In both the compounds, Pt and Ni elements are in +4 oxidation state. As we know that the +4 oxidation state of Pt is more stable than +4 oxidation state of Ni.
Let us discuss the electrode potential and oxidation state:
Concept: Lower the electrode potential; grater will be the stability of higher oxidation state of the metal in aqueous solution.
Eg: let us see the Electrode potential of few transition elements given below
+ 1.57 V
E0 Fe+3/ Fe+2
+ 0.77 V
Arrange the given metal ions according to their stability?
In case of Mn+3/ Mn+2, Mn+2 is having d5 configuration which is half filled and because of the same, this configuration is more satiable and hiving highest E0 value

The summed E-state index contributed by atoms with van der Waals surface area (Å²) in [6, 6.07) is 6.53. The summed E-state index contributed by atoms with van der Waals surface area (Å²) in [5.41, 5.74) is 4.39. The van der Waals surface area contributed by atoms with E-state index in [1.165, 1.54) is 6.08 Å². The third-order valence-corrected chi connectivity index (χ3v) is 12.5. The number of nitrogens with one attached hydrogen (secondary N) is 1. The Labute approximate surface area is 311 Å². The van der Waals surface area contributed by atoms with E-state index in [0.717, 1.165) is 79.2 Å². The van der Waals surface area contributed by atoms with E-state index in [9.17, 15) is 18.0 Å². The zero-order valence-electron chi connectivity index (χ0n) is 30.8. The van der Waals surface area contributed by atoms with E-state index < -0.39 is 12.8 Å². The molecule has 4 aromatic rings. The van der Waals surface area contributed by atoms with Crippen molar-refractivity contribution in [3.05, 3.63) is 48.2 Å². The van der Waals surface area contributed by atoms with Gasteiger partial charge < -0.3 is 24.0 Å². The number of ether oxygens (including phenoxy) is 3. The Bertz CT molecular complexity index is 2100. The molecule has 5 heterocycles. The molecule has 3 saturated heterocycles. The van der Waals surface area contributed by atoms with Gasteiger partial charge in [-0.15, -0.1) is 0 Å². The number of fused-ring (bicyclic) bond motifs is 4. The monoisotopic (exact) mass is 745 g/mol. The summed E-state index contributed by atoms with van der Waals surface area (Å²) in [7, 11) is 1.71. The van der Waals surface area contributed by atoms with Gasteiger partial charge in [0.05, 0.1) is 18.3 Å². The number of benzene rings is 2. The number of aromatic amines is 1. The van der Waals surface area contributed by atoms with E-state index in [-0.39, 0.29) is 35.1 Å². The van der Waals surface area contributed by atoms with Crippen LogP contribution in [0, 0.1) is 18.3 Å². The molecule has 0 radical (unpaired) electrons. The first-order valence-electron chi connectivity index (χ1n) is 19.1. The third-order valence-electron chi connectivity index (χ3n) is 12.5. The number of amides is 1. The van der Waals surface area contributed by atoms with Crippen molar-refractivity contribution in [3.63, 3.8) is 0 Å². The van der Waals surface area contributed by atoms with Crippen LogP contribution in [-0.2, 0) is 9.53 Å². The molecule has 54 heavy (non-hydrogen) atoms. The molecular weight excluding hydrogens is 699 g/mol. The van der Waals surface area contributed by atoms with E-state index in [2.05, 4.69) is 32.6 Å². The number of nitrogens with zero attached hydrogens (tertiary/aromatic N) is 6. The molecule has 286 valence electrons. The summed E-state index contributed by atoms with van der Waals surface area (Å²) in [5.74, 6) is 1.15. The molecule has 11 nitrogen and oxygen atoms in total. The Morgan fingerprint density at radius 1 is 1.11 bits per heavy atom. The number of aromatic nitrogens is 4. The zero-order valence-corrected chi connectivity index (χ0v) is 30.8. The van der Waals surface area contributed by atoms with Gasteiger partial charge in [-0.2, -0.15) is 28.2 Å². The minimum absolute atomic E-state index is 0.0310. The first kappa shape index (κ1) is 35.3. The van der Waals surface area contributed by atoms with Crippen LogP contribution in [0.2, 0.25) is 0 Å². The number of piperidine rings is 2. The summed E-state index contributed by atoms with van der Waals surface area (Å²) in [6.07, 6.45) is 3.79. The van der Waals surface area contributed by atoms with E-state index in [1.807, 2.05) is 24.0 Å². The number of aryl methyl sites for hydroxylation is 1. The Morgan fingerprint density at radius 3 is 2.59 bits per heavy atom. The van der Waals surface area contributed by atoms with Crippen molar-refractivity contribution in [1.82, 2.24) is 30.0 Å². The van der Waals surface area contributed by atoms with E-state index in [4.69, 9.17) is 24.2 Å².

In case of Fe+3/ Fe+2, the E0 value is lower as compare to the Mn+3/Mn+2. This means the tendency of Fe+3 to get reduced into Fe+2 is very less.
Fe+3 is having the d5 configuration and so it is already stable and will not like to reduce into Fe+2
Let’s have a look on the few questions based on the oxidation states.
Q. Why Cu+ is unstable in aqueous solution?
Ans: it undergoes disproportionation reaction (same species gets oxidised as well as reduced)
2Cu+ ....................................> Cu+2 + Cu0
Then why Cu+2 is more stable than Cu+ , although the ionization energy of Cu+2 is much higher than Cu+
More negative hydration enthalpy of Cu+2 compensates for the high ionization enthalpy that is why Cu+2 is more stable.
Now in low oxidation states, ionic compounds are formed where as in high oxidation state covalent compounds are formed
Conclusion: here we have covered all the important features of d-block elements and also discussed the few important questions. It is very important to get the clear concept about the topic of this chapter.